Caterpillar’s HQ Move to Chicago Shows America’s Double Divide


Earlier today Caterpillar announced that it was moving its corporate headquarters from Peoria to Chicago. The move affects about 300 top-level executives. The company will retain a large presence in Peoria.

This is in line with what I’ve written about before: the rise of the executive headquarters, where a company moves its executive suite (anywhere from 50-500 people) to a major city like Chicago while leaving the back office elsewhere.

Chicago has benefitted from this more than any other city I know. In addition to many corporate HQ relocations from the suburbs, it lured ADM from downstate Decatur, ConAgra from Omaha, and even MillerCoors from Milwaukee.

These are all food/agriculture or industrial concerns. That’s right in line with Chicago’s industrial heritage.

I would assume there’s a real possibility every major agricultural or industrial company in the US interior that’s not already headquartered in a major city like Minneapolis may make a similar move to Chicago. I’m sure World Business Chicago already has its target list compiled and is making calls.

This exposes two major divides in the American economy.

The first is between cities positioned advantageously vs. disadvantageously. Chicago is the former (along with Boston, San Francisco, Dallas, etc). Peoria, along with most sub-million metro areas with an industrial heritage, is the latter. It’s simply difficult to keep higher end jobs in these cities. This robs of them of not just some high wage positions, but also significant talent firepower that could be invested in civic betterment.

The second is between those who are prospering with high skills, and those who are not. Chicago has a serious murder problem that’s been making global headlines for two years. It also has a huge financial problem on its hands, especially in the school district.

This doesn’t seem to be affecting business recruitment. CAT and others have not been scared off. This shows that, so far at least, Chicago and its successful segments can succeed even while the impoverished black and Latino areas of the city fail, and as many other industrial cities fall into decline.

In other words, this is another example of the decoupling of success in America. Those who are succeeding in America no longer need the overall prosperity of the country in order to personally do well. They can become enriched as a small, albeit sizable, minority.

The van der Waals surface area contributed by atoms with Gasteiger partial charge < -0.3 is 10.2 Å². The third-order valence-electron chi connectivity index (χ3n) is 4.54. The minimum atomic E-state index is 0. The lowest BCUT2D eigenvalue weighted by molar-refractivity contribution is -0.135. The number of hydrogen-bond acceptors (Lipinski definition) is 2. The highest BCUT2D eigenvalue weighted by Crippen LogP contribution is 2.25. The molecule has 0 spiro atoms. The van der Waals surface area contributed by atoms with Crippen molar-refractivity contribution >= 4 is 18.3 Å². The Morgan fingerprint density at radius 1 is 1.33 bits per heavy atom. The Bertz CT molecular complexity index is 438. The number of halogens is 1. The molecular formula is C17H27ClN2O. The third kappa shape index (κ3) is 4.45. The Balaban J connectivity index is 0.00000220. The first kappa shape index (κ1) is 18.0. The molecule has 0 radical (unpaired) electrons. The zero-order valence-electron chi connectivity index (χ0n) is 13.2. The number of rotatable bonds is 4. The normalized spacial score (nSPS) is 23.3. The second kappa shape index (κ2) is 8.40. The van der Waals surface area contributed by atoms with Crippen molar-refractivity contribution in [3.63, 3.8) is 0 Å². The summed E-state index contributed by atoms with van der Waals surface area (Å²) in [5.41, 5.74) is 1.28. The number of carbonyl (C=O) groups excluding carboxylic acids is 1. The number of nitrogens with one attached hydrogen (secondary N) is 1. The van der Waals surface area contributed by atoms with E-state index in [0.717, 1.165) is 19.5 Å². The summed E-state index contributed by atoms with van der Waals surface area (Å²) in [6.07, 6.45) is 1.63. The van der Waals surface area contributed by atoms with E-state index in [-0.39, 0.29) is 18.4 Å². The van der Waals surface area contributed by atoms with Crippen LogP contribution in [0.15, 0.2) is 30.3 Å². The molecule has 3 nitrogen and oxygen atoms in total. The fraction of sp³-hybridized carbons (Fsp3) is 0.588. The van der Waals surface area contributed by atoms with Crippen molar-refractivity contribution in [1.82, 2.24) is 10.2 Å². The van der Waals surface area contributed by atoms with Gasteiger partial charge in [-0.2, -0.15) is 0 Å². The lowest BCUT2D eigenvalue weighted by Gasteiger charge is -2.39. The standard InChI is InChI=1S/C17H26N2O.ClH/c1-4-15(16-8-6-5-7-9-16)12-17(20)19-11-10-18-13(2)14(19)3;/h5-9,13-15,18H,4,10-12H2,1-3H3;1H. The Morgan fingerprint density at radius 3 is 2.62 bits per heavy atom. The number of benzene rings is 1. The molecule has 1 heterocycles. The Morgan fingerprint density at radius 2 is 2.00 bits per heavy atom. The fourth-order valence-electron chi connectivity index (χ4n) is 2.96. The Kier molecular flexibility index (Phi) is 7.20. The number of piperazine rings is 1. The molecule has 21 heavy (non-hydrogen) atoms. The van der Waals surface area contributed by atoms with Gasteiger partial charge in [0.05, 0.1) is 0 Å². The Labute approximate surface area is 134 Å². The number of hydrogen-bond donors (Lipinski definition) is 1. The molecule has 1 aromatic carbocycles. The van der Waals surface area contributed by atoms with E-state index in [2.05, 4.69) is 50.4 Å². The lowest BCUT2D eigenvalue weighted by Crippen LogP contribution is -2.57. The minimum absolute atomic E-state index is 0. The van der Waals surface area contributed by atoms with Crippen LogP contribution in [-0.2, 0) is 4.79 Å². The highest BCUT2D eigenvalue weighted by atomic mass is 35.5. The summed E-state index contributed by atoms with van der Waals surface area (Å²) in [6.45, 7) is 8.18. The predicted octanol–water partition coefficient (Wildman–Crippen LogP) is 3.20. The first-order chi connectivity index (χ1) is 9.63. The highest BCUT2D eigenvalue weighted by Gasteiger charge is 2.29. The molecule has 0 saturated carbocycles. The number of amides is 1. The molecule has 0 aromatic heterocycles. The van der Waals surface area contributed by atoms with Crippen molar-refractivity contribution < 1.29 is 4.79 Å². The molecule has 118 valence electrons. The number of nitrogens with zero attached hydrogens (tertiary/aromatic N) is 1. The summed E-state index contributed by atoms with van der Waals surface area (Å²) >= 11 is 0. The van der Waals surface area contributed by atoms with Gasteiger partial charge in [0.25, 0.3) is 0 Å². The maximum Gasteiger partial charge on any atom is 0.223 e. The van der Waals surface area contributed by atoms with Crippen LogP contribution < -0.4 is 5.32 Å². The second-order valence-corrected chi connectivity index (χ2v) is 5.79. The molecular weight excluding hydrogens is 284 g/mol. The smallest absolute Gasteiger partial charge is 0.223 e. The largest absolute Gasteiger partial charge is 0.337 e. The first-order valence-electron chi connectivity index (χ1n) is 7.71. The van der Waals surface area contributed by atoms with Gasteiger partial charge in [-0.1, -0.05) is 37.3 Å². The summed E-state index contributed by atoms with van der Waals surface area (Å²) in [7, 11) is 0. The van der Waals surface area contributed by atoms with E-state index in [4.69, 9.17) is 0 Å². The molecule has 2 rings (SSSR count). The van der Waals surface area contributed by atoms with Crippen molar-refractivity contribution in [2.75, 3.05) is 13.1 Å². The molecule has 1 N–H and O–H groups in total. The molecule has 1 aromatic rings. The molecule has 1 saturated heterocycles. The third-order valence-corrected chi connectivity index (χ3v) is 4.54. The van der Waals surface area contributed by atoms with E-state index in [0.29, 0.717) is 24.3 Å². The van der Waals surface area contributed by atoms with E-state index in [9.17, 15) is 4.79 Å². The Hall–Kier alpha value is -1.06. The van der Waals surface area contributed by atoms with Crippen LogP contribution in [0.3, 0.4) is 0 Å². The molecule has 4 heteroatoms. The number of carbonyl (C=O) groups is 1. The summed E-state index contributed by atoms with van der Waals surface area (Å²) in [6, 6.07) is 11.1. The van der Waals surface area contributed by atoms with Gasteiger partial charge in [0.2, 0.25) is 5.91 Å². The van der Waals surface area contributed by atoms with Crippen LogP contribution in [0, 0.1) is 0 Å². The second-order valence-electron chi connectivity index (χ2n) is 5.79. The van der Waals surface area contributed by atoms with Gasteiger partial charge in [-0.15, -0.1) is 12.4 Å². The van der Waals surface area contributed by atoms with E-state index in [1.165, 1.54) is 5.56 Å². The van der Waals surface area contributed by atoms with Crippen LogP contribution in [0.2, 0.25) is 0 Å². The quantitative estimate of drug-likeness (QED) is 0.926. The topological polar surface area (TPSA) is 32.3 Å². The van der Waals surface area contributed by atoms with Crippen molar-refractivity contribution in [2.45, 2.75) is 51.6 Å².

Trump’s election was an intrusion into that success caused by those resentful from being left behind. The election of leftist mayors in the style of Bill de Blasio is another such reaction.  It’s very clear from what I see and hear in global cities that those who are succeeding wish those who are not would hurry up and die or just go away. They pretty much say it explicitly when it come to the white working class, and you can believe they are thinking it when it comes poor blacks.

There are cumulatively a lot of angry people out there, who are not blind to what items like CAT’s relocation imply. This inequality is only a recipe for further political upheaval and unrest.

Aaron M. Renn is a senior fellow at the Manhattan Institute, a contributing editor of City Journal, and an economic development columnist for Governing magazine. He focuses on ways to help America’s cities thrive in an ever more complex, competitive, globalized, and diverse twenty-first century. During Renn’s 15-year career in management and technology consulting, he was a partner at Accenture and held several technology strategy roles and directed multimillion-dollar global technology implementations. He has contributed to The Guardian,, and numerous other publications. Renn holds a B.S. from Indiana University, where he coauthored an early social-networking platform in 1991.

Picture by Bidgee (Own work) [CC BY 3.0], via Wikimedia Commons